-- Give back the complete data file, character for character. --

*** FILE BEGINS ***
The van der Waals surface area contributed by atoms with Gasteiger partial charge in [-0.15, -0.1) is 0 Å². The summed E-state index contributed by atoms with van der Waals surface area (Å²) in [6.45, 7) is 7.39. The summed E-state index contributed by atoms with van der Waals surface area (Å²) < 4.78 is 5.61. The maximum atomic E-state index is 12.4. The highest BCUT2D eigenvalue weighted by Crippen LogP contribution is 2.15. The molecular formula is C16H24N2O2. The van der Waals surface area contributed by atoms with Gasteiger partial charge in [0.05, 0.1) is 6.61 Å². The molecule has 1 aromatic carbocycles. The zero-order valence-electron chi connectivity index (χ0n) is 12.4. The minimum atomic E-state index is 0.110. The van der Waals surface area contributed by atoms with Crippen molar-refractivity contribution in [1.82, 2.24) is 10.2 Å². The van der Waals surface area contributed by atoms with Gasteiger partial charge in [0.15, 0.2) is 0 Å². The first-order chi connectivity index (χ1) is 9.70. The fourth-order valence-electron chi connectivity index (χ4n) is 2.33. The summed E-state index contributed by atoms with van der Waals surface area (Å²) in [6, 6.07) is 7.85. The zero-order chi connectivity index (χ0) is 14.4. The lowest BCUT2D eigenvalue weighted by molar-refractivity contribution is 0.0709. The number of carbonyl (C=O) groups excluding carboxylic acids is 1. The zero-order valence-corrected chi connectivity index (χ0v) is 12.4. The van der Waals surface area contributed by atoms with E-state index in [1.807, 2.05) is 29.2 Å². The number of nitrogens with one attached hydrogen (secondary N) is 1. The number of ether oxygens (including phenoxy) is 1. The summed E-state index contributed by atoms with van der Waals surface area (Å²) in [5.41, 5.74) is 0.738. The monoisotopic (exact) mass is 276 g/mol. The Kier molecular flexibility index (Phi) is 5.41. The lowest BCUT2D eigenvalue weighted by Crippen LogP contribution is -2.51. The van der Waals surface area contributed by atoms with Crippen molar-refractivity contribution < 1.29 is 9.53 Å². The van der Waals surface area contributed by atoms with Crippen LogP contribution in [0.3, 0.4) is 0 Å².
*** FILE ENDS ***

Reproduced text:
The van der Waals surface area contributed by atoms with Gasteiger partial charge in [-0.15, -0.1) is 0 Å². The summed E-state index contributed by atoms with van der Waals surface area (Å²) in [6.45, 7) is 7.39. The summed E-state index contributed by atoms with van der Waals surface area (Å²) < 4.78 is 5.61. The maximum atomic E-state index is 12.4. The highest BCUT2D eigenvalue weighted by Crippen LogP contribution is 2.15. The molecular formula is C16H24N2O2. The van der Waals surface area contributed by atoms with Gasteiger partial charge in [0.05, 0.1) is 6.61 Å². The molecule has 1 aromatic carbocycles. The zero-order valence-electron chi connectivity index (χ0n) is 12.4. The minimum atomic E-state index is 0.110. The van der Waals surface area contributed by atoms with Crippen molar-refractivity contribution in [1.82, 2.24) is 10.2 Å². The van der Waals surface area contributed by atoms with Gasteiger partial charge in [0.15, 0.2) is 0 Å². The first-order chi connectivity index (χ1) is 9.70. The fourth-order valence-electron chi connectivity index (χ4n) is 2.33. The summed E-state index contributed by atoms with van der Waals surface area (Å²) in [6, 6.07) is 7.85. The zero-order chi connectivity index (χ0) is 14.4. The lowest BCUT2D eigenvalue weighted by molar-refractivity contribution is 0.0709. The number of carbonyl (C=O) groups excluding carboxylic acids is 1. The zero-order valence-corrected chi connectivity index (χ0v) is 12.4. The van der Waals surface area contributed by atoms with E-state index in [1.807, 2.05) is 29.2 Å². The number of nitrogens with one attached hydrogen (secondary N) is 1. The number of ether oxygens (including phenoxy) is 1. The summed E-state index contributed by atoms with van der Waals surface area (Å²) in [5.41, 5.74) is 0.738. The monoisotopic (exact) mass is 276 g/mol. The Kier molecular flexibility index (Phi) is 5.41. The lowest BCUT2D eigenvalue weighted by Crippen LogP contribution is -2.51. The van der Waals surface area contributed by atoms with Crippen molar-refractivity contribution < 1.29 is 9.53 Å². The van der Waals surface area contributed by atoms with Crippen LogP contribution in [0.3, 0.4) is 0 Å².